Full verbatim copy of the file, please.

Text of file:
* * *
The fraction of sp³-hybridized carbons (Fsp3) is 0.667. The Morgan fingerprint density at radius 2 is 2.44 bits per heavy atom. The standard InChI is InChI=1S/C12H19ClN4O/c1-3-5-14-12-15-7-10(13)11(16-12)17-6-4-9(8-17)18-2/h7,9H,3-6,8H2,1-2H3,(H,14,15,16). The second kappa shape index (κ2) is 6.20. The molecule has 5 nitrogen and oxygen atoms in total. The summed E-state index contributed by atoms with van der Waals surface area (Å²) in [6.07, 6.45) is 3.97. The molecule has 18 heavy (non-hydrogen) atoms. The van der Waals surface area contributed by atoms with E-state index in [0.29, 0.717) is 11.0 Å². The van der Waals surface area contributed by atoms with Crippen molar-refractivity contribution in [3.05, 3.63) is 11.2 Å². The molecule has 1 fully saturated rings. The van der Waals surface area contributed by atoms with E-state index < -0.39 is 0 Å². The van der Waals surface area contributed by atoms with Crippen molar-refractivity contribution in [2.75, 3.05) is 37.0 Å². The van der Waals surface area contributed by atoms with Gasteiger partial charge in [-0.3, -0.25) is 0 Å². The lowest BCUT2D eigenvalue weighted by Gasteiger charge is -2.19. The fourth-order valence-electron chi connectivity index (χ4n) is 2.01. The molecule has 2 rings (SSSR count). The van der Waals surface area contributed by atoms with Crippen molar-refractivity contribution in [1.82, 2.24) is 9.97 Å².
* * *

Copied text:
The fraction of sp³-hybridized carbons (Fsp3) is 0.667. The Morgan fingerprint density at radius 2 is 2.44 bits per heavy atom. The standard InChI is InChI=1S/C12H19ClN4O/c1-3-5-14-12-15-7-10(13)11(16-12)17-6-4-9(8-17)18-2/h7,9H,3-6,8H2,1-2H3,(H,14,15,16). The second kappa shape index (κ2) is 6.20. The molecule has 5 nitrogen and oxygen atoms in total. The summed E-state index contributed by atoms with van der Waals surface area (Å²) in [6.07, 6.45) is 3.97. The molecule has 18 heavy (non-hydrogen) atoms. The van der Waals surface area contributed by atoms with E-state index in [0.29, 0.717) is 11.0 Å². The van der Waals surface area contributed by atoms with Crippen molar-refractivity contribution in [3.05, 3.63) is 11.2 Å². The molecule has 1 fully saturated rings. The van der Waals surface area contributed by atoms with E-state index < -0.39 is 0 Å². The van der Waals surface area contributed by atoms with Crippen molar-refractivity contribution in [2.75, 3.05) is 37.0 Å². The van der Waals surface area contributed by atoms with Gasteiger partial charge in [-0.3, -0.25) is 0 Å². The lowest BCUT2D eigenvalue weighted by Gasteiger charge is -2.19. The fourth-order valence-electron chi connectivity index (χ4n) is 2.01. The molecule has 2 rings (SSSR count). The van der Waals surface area contributed by atoms with Crippen molar-refractivity contribution in [1.82, 2.24) is 9.97 Å².